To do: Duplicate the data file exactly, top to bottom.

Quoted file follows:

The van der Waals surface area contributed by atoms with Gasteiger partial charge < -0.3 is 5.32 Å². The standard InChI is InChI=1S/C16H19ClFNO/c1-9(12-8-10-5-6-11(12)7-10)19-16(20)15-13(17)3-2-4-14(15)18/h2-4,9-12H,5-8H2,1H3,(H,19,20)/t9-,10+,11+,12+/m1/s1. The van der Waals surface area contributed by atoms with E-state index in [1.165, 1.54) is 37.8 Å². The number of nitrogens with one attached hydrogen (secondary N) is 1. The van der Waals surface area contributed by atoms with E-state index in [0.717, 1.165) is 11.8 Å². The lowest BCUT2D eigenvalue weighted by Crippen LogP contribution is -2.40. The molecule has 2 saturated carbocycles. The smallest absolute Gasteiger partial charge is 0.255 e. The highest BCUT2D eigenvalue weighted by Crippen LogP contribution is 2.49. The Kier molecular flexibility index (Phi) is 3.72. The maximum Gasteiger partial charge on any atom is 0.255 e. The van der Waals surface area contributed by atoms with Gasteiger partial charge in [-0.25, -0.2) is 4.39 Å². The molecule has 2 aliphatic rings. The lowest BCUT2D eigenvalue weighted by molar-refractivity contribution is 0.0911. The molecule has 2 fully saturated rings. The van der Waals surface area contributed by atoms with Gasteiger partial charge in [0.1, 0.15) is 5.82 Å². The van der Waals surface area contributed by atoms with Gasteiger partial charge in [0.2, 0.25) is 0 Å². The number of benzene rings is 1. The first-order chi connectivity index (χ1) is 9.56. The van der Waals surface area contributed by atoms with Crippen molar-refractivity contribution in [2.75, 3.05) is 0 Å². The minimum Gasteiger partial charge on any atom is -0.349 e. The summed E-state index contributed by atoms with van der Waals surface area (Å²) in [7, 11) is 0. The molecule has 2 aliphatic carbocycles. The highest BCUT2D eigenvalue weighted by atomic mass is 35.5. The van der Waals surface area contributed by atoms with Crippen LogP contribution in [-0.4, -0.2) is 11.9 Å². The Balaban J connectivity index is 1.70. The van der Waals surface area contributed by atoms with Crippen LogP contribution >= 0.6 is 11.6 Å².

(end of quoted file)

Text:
The van der Waals surface area contributed by atoms with Gasteiger partial charge < -0.3 is 5.32 Å². The standard InChI is InChI=1S/C16H19ClFNO/c1-9(12-8-10-5-6-11(12)7-10)19-16(20)15-13(17)3-2-4-14(15)18/h2-4,9-12H,5-8H2,1H3,(H,19,20)/t9-,10+,11+,12+/m1/s1. The van der Waals surface area contributed by atoms with E-state index in [1.165, 1.54) is 37.8 Å². The number of nitrogens with one attached hydrogen (secondary N) is 1. The van der Waals surface area contributed by atoms with E-state index in [0.717, 1.165) is 11.8 Å². The lowest BCUT2D eigenvalue weighted by Crippen LogP contribution is -2.40. The molecule has 2 saturated carbocycles. The smallest absolute Gasteiger partial charge is 0.255 e. The highest BCUT2D eigenvalue weighted by Crippen LogP contribution is 2.49. The Kier molecular flexibility index (Phi) is 3.72. The maximum Gasteiger partial charge on any atom is 0.255 e. The van der Waals surface area contributed by atoms with Gasteiger partial charge in [-0.25, -0.2) is 4.39 Å². The molecule has 2 aliphatic rings. The lowest BCUT2D eigenvalue weighted by molar-refractivity contribution is 0.0911. The molecule has 2 fully saturated rings. The van der Waals surface area contributed by atoms with Gasteiger partial charge in [0.1, 0.15) is 5.82 Å². The van der Waals surface area contributed by atoms with Gasteiger partial charge in [0.2, 0.25) is 0 Å². The number of benzene rings is 1. The first-order chi connectivity index (χ1) is 9.56. The van der Waals surface area contributed by atoms with Crippen molar-refractivity contribution in [2.75, 3.05) is 0 Å². The minimum Gasteiger partial charge on any atom is -0.349 e. The summed E-state index contributed by atoms with van der Waals surface area (Å²) in [7, 11) is 0. The molecule has 2 aliphatic carbocycles. The highest BCUT2D eigenvalue weighted by atomic mass is 35.5. The van der Waals surface area contributed by atoms with Crippen LogP contribution in [-0.4, -0.2) is 11.9 Å². The Balaban J connectivity index is 1.70. The van der Waals surface area contributed by atoms with Crippen LogP contribution >= 0.6 is 11.6 Å².